At 17, She Fell in Love With a 47-Year-Old. Now She Questions the Story.


In 1970, when Jill Ciment was a rebellious teenager, she did something shocking.

Dreaming of becoming an artist, Ciment signed up for classes with Arnold Mesches, a well-known painter whose work she admired. Respect grew into infatuation, and one night after class, she waited for the other students to leave, and approached him.

“I unbuttoned the top three buttons of my peasant blouse, crossed the ink-splattered floor, and kissed him,” Ciment, now an acclaimed novelist, wrote in her 1996 memoir, “Half a Life.

She was 17 at the time. He was 47, married with two teenage children.

When Ciment wrote “Half a Life,” she and Mesches had been together for more than 20 years. He was the first reader on everything she wrote. After reading the scene, he had quibbled with a few phrases, but agreed on the key fact: She instigated the kiss.

A few years ago, Ciment found herself reconsidering their origin story. Mesches had died of leukemia in 2016, at age 93. The #MeToo movement had unleashed a debate about sexual harassment and assault committed by men in positions of power. Ciment started to question her earlier account of their courtship.

She picked up “Half a Life” and found the passage describing their first kiss. She was stunned by how she had distorted the encounter, she said. She recalled that night perfectly, because she had fantasized about it for months afterward. After the other students left the art studio, she lingered. She wanted to ask Mesches for advice on how to pursue a career as an artist. He pulled her toward him and kissed her.

Looking back on it five decades later, she realized there was something sinister about his conduct that she had failed to grasp before — an older man, a teacher in a position of power, taking advantage of his student, a teenager who craved his approval.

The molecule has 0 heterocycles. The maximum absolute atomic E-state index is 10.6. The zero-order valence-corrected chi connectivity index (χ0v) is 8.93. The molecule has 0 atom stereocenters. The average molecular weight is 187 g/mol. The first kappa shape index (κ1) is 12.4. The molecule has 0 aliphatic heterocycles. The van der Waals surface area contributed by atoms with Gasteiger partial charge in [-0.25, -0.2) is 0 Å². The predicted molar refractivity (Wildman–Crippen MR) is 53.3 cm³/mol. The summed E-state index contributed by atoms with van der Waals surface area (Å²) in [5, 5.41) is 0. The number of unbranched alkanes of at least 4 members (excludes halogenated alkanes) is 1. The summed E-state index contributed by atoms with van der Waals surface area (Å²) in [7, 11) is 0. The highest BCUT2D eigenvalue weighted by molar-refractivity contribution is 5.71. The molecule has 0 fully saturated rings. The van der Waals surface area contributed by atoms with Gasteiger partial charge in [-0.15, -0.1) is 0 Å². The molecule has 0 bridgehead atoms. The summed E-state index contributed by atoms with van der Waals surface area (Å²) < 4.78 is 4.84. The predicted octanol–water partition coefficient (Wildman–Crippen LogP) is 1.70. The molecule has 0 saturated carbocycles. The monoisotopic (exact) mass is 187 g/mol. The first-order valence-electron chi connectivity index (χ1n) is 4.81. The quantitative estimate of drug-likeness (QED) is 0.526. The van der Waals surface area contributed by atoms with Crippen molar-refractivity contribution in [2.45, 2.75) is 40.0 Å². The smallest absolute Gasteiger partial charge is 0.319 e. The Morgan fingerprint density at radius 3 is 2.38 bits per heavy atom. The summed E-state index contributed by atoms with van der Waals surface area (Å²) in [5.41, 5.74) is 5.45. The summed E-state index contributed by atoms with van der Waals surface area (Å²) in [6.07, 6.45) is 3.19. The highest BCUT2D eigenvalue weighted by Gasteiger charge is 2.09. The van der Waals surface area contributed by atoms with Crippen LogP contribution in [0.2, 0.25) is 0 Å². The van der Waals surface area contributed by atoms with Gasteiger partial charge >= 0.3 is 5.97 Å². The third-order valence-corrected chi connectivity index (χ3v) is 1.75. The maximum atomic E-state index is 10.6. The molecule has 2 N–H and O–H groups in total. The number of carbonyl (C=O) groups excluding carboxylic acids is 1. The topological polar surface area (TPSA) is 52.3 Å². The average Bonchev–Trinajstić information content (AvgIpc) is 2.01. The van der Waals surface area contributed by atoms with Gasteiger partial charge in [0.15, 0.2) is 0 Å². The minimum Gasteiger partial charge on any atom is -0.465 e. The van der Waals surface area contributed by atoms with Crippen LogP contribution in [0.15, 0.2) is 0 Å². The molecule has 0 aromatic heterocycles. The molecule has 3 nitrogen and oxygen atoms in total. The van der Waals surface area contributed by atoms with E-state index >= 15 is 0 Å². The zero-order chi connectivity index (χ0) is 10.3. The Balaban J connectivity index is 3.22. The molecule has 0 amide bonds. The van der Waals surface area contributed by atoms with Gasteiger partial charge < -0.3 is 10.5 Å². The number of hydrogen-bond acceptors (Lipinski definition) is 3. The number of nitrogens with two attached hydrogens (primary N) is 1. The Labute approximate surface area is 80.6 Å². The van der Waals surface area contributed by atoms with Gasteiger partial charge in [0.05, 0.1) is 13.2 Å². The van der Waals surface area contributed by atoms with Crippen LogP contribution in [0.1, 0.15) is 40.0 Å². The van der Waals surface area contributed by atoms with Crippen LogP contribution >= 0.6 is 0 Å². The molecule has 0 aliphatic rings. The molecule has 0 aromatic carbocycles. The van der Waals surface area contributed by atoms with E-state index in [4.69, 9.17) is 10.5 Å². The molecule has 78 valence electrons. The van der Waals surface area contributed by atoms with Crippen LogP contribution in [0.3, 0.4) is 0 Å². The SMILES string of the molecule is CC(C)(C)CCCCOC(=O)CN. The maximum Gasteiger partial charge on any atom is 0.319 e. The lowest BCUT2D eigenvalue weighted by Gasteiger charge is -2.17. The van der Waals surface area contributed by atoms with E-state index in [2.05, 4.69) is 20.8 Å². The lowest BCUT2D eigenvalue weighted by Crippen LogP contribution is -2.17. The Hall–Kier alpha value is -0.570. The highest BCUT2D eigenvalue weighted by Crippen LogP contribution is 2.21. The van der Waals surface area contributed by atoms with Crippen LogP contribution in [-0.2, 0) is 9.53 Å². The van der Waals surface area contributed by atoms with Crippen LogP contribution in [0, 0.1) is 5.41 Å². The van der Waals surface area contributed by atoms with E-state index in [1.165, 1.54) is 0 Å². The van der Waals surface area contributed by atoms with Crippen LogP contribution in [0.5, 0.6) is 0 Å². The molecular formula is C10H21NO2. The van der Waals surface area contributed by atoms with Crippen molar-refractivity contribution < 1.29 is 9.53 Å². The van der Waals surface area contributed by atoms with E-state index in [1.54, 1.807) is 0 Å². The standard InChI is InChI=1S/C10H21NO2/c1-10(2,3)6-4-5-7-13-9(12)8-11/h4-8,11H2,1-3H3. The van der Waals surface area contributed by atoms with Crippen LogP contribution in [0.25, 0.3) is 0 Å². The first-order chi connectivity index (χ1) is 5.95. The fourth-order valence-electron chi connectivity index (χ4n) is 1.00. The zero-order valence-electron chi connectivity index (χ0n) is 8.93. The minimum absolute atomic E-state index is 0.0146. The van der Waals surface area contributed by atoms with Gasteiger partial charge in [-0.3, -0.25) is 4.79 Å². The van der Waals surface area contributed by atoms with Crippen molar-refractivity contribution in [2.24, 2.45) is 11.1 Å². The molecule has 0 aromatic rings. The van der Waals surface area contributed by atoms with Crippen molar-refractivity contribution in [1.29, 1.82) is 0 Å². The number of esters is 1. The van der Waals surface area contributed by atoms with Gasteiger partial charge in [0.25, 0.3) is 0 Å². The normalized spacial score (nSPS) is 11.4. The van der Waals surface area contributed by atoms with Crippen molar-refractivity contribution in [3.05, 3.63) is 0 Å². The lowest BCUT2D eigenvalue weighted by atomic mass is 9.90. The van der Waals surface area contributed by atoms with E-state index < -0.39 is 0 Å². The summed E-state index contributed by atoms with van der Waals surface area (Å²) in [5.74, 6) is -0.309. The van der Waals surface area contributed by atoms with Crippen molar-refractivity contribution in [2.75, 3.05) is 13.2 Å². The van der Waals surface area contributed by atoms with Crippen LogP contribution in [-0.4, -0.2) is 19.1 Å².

“In a marriage you have this shared mythology, and you have to share the mythology while your partner’s still alive,” Ciment said. “But once your partner dies, the story becomes yours.”

Ciment decided to perform an autopsy on her memoir. The exercise yielded a new memoir, titled “Consent,” which Pantheon will release on Tuesday. With almost clinical detachment, Ciment investigates the flaws and factual lapses in her earlier work, and in doing so, questions the artifice inherent in memoir as a literary form.

“The whole idea of writing truth in a memoir is so preposterous,” Ciment said. “You have these scattered memories, and you’re trying to carve a story out of them.”

Ciment spoke over tea at her home in Gainesville, Fla., which is filled with Mesches’ bold acrylic paintings and is perched on a placid lake where alligators often sun themselves on the shore. Ciment, who has a halo of gray curls, hazel eyes and a low, quick laugh that frequently punctuates her sentences, sat in front of a large triptych of oil paintings by Mesches of a horse, a turkey and a sad looking Chihuahua in a hat. “I used to call these his three self-portraits,” Ciment said.

It’s unusual for a writer to revisit past work, and take it apart in such a public fashion. “Consent” is a surprising and often jarring book: part memoir and postmortem, part recrimination and reclamation, and yet, part love story, too.